You can incorporate your business, or form a limited liability company, but that alone will not protect you from personal liability for business debt.
Agoura Hills, CA (PRWEB) July 30, 2010
Protect Yourself From Personal Liability - Five Tips for Getting and Keeping Limited Liability
Small business owners can find themselves unsure about what they need to do in order to properly maintain their company records and avoid personal liability. “You can incorporate your business, or form a limited liability company, but that alone will not protect you from personal liability for business debt,” says Erin K. Tenner, a corporate attorney in Agoura Hills, California. Tenner recommends five practices to follow after forming a corporation or limited liability company to preserve your limited liability:
1. File Your Statement of Information Annually. File a Statement of Information with the Secretary of State every year. If you don’t, you can be charged a penalty or have your corporation or limited liability company suspended by the state. That means you can’t defend yourself if you get sued without paying for reinstatement. Reinstatement will be much more expensive than the normal filing fee.
2. Prepare Annual Minutes. You do not need to file minutes anywhere except in your minute book. Do not respond to mailers telling you that you will be penalized for not filing minutes. They are a scam. They also charge more than most attorneys would for preparing resolutions. Have your attorney prepare an annual consent to action for all matters outside of the ordinary course of business and to elect officers and directors (or managers and officers for a limited liability company). A consent to action is less costly than minutes because no notice or waiver of notice is required. Although limited liability companies are not required by law to document actions by members or managers, it is best to observe these corporate formalities because trial courts are ruling that such formalities are necessary, especially for single member limited liability companies.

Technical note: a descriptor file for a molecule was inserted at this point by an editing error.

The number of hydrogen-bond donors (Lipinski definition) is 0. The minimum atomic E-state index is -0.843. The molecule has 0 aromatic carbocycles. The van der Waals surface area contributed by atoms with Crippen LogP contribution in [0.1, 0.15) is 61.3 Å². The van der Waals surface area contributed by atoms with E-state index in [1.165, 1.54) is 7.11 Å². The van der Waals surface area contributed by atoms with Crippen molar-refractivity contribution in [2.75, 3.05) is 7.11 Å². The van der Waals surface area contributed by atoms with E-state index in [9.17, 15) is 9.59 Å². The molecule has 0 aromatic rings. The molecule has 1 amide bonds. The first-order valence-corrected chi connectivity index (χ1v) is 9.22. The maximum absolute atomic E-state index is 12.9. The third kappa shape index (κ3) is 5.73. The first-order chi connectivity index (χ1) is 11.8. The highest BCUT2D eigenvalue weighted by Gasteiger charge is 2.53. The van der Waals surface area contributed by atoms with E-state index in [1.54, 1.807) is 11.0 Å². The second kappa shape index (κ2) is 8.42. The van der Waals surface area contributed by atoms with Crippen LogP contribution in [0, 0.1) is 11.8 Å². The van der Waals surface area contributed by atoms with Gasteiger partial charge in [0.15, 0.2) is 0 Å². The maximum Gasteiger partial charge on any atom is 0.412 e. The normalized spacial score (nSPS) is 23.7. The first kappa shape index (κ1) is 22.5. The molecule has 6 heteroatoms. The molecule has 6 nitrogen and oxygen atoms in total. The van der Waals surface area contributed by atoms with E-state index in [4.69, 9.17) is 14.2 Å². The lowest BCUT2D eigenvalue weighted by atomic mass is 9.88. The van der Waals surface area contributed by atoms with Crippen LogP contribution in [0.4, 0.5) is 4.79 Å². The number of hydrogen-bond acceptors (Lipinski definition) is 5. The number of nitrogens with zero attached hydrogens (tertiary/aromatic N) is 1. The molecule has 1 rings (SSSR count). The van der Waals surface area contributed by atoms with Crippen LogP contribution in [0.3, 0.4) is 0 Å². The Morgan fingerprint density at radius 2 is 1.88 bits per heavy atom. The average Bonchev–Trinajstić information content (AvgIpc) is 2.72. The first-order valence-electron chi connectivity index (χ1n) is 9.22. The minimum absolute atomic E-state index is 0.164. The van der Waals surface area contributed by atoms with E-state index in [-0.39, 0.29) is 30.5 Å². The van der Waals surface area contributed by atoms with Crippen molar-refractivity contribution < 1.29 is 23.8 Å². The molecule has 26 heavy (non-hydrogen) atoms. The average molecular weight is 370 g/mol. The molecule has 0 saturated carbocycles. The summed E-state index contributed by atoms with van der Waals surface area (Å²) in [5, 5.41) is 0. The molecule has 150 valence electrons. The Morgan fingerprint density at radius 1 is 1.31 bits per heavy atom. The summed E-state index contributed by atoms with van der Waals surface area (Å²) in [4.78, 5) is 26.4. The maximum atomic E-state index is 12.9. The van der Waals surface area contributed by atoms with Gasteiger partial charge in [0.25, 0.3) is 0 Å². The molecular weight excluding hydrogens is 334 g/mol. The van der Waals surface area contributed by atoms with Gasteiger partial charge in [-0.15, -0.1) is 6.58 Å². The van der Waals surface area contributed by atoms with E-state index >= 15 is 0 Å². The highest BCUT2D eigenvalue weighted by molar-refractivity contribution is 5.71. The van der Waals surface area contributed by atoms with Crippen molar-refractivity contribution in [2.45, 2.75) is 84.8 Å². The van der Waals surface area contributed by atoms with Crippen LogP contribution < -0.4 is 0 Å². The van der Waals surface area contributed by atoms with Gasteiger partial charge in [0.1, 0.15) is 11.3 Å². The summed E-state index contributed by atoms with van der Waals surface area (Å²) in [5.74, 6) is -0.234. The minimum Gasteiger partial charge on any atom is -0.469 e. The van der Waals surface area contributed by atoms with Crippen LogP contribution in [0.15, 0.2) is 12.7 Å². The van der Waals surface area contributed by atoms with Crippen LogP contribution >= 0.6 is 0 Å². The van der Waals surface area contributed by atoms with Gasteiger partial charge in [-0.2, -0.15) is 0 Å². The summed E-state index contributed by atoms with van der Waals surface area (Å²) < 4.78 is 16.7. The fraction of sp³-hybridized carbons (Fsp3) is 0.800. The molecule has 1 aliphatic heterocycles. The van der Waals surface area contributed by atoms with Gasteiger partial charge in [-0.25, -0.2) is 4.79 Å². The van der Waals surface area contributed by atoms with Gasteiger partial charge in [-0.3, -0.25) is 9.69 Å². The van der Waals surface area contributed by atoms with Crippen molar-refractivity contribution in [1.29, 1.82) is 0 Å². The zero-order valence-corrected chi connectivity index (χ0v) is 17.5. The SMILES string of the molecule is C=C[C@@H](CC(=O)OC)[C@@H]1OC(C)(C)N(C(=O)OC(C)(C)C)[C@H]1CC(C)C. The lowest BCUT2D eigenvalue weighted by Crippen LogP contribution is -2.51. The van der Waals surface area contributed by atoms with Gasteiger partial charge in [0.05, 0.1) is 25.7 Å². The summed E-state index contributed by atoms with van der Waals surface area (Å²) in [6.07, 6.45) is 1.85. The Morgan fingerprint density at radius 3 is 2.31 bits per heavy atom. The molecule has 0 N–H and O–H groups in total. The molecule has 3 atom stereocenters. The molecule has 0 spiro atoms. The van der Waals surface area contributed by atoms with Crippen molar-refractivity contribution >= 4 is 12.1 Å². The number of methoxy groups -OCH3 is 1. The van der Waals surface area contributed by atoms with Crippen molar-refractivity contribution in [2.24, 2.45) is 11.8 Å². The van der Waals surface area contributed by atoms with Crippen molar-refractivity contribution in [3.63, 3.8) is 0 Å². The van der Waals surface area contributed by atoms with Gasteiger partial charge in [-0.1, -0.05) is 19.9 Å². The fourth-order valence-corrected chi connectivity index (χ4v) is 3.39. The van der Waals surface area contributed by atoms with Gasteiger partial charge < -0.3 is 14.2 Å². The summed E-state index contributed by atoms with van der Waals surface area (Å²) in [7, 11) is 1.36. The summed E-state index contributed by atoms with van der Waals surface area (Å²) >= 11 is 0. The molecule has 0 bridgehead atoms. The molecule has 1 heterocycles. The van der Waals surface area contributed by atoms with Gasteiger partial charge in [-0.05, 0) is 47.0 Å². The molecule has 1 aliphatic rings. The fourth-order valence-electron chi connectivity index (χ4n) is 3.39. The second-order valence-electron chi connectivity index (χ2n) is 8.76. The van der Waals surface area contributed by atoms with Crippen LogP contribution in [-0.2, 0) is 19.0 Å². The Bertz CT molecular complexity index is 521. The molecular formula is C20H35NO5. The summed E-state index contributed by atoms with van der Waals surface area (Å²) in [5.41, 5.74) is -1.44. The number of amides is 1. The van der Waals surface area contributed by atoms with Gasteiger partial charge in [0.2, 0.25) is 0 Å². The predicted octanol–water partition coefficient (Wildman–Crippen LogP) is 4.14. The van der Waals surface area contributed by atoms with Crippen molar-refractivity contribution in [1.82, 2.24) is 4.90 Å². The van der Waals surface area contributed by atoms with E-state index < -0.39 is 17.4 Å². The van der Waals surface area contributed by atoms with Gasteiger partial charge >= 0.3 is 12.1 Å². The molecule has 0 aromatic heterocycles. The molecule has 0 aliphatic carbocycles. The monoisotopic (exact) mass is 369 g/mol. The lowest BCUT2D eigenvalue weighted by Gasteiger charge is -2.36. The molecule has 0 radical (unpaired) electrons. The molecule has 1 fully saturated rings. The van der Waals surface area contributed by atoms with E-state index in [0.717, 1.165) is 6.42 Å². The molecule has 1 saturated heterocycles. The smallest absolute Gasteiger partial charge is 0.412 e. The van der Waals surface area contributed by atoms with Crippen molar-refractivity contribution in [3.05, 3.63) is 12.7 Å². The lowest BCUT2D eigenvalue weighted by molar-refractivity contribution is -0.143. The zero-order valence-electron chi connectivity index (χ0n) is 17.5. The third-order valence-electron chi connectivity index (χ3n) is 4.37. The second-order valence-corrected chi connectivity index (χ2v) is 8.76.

3. Adequately Capitalize Your Entity From Day One. When you form a new entity open a new bank account for the entity. The initial deposit into the bank account will be your initial capital. Initial capital needs to equal at least 20% of company initial liabilities. So, for example, if you have signed a lease for one year with an annual rent of $100,000, your initial capital needs to be at least $20,000.00.
4. Keep Personal Expenses Separate From the Corporation. Do not run any personal expenses through the corporate or LLC bank account. If you do, you risk losing your limited liability. Courts will consider whether you treated the entity as separate from yourself when assessing personal liability. If you comingle funds, your entity will not be treated as separate and you will lose the limited liability protection of your corporation.
5. Don’t Pay Expenses That Belong to One Entity, Out of Another Entity. Even if one company needs the write off, using it to pay the obligations of another company could jeopardize your limited liability. Instead, make a loan by one company to the other. Make sure the loan is documented by a promissory note and authorized by resolutions of both the borrowing company and the loaning company. If the loan cannot later be repaid, the company may be able to write it off as a bad debt. The company that owes that money would have to take the forgiveness of indebtedness into income, but if it has a lot of losses, it can write off the losses against the income.
This Article should not be relied upon as legal advice. Each situation and applicable laws vary from state to state. Contact your attorney for specific legal advice. Law Offices of Erin K. Tenner is a partner in TennerJohnson LLP. For questions or comments Erin Tenner can be reached at 818-707-8410 or toll free at 888-501-0040.